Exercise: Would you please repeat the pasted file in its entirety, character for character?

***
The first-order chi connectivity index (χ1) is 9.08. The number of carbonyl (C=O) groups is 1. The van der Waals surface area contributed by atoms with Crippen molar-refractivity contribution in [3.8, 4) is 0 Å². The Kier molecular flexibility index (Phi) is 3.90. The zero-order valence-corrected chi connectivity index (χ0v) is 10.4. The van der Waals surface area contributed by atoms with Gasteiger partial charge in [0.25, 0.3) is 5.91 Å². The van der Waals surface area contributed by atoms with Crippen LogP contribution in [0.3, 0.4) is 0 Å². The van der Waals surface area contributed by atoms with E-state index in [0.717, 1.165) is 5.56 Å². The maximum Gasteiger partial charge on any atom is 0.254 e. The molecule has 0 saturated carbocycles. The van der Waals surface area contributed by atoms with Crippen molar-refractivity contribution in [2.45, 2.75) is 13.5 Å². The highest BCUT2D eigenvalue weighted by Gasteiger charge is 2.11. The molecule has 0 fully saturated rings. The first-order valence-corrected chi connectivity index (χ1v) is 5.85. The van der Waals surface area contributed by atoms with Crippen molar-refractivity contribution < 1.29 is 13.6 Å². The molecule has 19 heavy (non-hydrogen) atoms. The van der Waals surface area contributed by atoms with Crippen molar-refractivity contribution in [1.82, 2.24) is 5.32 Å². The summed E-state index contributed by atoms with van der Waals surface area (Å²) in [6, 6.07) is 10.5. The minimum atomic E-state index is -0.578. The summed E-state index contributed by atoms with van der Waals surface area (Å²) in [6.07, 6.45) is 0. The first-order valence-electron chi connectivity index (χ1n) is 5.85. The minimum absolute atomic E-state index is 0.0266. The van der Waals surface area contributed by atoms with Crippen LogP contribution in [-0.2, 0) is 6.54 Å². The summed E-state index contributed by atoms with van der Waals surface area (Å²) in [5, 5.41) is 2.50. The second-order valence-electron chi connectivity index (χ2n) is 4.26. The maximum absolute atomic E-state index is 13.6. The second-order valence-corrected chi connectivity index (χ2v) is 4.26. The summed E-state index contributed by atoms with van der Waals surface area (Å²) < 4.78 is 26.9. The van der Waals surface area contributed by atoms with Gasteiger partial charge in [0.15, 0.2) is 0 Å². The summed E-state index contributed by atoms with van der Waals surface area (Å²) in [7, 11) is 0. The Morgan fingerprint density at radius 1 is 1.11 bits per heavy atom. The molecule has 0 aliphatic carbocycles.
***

The first-order chi connectivity index (χ1) is 9.08. The number of carbonyl (C=O) groups is 1. The van der Waals surface area contributed by atoms with Crippen molar-refractivity contribution in [3.8, 4) is 0 Å². The Kier molecular flexibility index (Phi) is 3.90. The zero-order valence-corrected chi connectivity index (χ0v) is 10.4. The van der Waals surface area contributed by atoms with Gasteiger partial charge in [0.25, 0.3) is 5.91 Å². The van der Waals surface area contributed by atoms with Crippen LogP contribution in [0.3, 0.4) is 0 Å². The van der Waals surface area contributed by atoms with E-state index in [0.717, 1.165) is 5.56 Å². The maximum Gasteiger partial charge on any atom is 0.254 e. The molecule has 0 saturated carbocycles. The van der Waals surface area contributed by atoms with Crippen molar-refractivity contribution in [2.45, 2.75) is 13.5 Å². The highest BCUT2D eigenvalue weighted by Gasteiger charge is 2.11. The molecule has 0 fully saturated rings. The first-order valence-corrected chi connectivity index (χ1v) is 5.85. The van der Waals surface area contributed by atoms with Crippen molar-refractivity contribution < 1.29 is 13.6 Å². The molecule has 19 heavy (non-hydrogen) atoms. The van der Waals surface area contributed by atoms with Crippen molar-refractivity contribution in [1.82, 2.24) is 5.32 Å². The summed E-state index contributed by atoms with van der Waals surface area (Å²) in [6, 6.07) is 10.5. The minimum atomic E-state index is -0.578. The summed E-state index contributed by atoms with van der Waals surface area (Å²) in [6.07, 6.45) is 0. The first-order valence-electron chi connectivity index (χ1n) is 5.85. The minimum absolute atomic E-state index is 0.0266. The van der Waals surface area contributed by atoms with Crippen LogP contribution in [-0.2, 0) is 6.54 Å². The summed E-state index contributed by atoms with van der Waals surface area (Å²) in [5, 5.41) is 2.50. The second-order valence-electron chi connectivity index (χ2n) is 4.26. The maximum absolute atomic E-state index is 13.6. The second-order valence-corrected chi connectivity index (χ2v) is 4.26. The summed E-state index contributed by atoms with van der Waals surface area (Å²) < 4.78 is 26.9. The van der Waals surface area contributed by atoms with Gasteiger partial charge in [0.15, 0.2) is 0 Å². The summed E-state index contributed by atoms with van der Waals surface area (Å²) in [7, 11) is 0. The Morgan fingerprint density at radius 1 is 1.11 bits per heavy atom. The molecule has 0 aliphatic carbocycles.